• Hmm… It looks like you’ve checked several pages here already. Can I help you find anything?
  • Hello there! I see you visit this page frequently but still doubt purchasing. Just let me know if I can assist you.

Sure thing, it’s up to you to come up with yours and personalize those proactive messages for better engagement.
When the conversation is over, don’t hesitate to ask for feedback: Share a satisfaction survey right after the end of the chat. The results will allow you to measure the quality of your live chat service, determine the progress, and understand the areas to improve.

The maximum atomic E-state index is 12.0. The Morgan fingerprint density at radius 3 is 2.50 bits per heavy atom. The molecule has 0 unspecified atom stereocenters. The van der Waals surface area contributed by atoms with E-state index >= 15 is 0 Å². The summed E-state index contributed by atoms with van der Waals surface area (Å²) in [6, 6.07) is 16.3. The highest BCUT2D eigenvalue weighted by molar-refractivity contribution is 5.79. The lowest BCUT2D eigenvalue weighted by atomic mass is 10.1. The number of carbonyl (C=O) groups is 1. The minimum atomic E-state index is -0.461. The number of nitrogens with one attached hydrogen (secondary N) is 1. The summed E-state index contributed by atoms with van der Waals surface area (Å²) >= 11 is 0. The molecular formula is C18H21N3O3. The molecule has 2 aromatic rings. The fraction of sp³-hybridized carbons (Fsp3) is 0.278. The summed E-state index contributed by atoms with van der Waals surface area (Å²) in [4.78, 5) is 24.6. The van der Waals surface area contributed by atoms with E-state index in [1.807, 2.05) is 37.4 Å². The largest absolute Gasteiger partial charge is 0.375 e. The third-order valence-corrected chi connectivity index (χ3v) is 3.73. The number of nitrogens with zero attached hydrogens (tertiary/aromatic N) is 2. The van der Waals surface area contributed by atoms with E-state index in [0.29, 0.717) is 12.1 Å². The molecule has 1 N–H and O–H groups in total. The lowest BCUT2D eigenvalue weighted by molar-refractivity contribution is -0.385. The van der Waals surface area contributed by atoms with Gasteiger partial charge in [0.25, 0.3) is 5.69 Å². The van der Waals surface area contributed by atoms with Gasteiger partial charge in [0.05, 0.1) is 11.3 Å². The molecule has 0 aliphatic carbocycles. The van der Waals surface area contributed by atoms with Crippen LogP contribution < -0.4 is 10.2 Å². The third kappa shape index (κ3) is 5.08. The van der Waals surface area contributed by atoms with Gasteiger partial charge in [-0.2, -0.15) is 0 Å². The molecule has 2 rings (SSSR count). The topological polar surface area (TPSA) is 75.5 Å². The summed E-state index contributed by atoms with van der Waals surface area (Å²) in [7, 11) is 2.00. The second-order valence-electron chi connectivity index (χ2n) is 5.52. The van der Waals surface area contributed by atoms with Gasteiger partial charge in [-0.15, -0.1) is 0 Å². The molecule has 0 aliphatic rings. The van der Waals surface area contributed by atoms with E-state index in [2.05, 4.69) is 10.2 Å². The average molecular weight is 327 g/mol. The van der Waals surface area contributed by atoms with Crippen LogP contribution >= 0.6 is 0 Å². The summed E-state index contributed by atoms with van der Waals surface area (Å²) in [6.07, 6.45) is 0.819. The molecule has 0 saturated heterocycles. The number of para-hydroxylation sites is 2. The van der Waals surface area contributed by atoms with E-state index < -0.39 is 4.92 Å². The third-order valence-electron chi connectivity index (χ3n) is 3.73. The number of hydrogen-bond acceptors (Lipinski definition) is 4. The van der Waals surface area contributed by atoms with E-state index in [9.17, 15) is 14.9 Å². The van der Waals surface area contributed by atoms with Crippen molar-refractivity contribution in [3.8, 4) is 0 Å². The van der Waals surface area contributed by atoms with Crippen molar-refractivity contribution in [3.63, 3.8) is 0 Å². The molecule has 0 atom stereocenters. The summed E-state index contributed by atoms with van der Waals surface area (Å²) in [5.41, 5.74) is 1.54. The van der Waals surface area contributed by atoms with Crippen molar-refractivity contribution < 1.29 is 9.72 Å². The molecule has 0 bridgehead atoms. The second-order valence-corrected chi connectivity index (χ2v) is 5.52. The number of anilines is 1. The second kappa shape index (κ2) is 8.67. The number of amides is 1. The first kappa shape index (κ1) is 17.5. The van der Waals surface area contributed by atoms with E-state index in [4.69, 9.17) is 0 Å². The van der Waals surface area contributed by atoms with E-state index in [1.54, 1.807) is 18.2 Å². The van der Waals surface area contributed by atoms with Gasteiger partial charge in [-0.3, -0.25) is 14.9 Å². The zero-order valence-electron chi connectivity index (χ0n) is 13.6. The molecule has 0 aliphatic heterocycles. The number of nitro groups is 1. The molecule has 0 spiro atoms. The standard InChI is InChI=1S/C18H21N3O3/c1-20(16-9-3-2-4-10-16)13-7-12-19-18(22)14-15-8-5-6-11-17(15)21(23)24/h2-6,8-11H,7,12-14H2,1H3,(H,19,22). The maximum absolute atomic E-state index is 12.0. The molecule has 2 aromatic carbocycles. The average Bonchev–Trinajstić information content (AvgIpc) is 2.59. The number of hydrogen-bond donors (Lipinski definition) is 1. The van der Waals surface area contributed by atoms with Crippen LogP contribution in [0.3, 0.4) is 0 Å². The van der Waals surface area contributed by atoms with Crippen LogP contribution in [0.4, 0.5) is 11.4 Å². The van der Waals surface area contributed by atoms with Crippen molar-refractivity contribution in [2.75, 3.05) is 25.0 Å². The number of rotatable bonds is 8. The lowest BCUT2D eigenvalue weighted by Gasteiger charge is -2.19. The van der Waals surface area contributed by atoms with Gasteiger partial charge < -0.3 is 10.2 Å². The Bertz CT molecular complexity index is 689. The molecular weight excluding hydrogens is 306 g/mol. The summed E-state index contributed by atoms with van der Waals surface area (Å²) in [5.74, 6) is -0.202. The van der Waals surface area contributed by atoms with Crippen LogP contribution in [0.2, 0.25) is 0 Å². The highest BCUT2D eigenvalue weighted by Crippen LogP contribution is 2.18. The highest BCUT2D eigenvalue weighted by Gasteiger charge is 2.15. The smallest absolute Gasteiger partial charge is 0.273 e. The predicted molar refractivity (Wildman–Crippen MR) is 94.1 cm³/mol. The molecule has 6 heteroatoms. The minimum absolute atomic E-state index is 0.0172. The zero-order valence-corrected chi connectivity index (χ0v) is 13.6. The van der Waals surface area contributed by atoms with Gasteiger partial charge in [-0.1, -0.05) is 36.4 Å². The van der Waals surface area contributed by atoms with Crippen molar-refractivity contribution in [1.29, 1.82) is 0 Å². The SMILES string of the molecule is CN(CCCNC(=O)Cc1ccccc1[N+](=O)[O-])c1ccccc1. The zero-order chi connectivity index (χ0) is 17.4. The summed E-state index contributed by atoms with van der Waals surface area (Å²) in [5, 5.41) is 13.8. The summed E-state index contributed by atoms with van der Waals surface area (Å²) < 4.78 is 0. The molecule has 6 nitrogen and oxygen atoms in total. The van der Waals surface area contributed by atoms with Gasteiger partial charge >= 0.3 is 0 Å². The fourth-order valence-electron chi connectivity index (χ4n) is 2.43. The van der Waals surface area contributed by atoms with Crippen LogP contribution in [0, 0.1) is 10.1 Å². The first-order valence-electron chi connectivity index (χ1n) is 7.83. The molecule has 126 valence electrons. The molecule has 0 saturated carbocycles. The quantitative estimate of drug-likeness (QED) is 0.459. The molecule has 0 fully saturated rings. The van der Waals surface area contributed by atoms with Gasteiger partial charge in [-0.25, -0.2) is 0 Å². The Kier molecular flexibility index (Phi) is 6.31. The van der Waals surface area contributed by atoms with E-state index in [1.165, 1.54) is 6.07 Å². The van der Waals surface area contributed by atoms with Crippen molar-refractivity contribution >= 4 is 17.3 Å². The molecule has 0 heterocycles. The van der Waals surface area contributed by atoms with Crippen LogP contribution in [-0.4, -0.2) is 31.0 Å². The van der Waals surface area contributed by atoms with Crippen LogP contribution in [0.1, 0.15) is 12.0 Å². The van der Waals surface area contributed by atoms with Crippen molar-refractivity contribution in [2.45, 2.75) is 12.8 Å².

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Over to you

Friendly service and positive communication with agents are top priorities for most customers coming to your brand. In the era of live chats and online messengers, you can give them what they want: proactive, speedy, and professional responses that will build loyalty and influence conversion rates in the long run.

Every detail can make a difference in live chat communication for customer satisfaction: Your words and tone, sentence structure, empathy, and frankness — all count and help you build strong customer relationships. Live chat etiquette has a place to be, so why not make the most of it?

How did you like this blog?


Lesley Vos Lesley Vos

Lesley Vos is a web writer from Chicago, contributing content to publications on business, content marketing, and self-development. Feel free to see more works of hers and say hi to @LesleyVos on Twitter.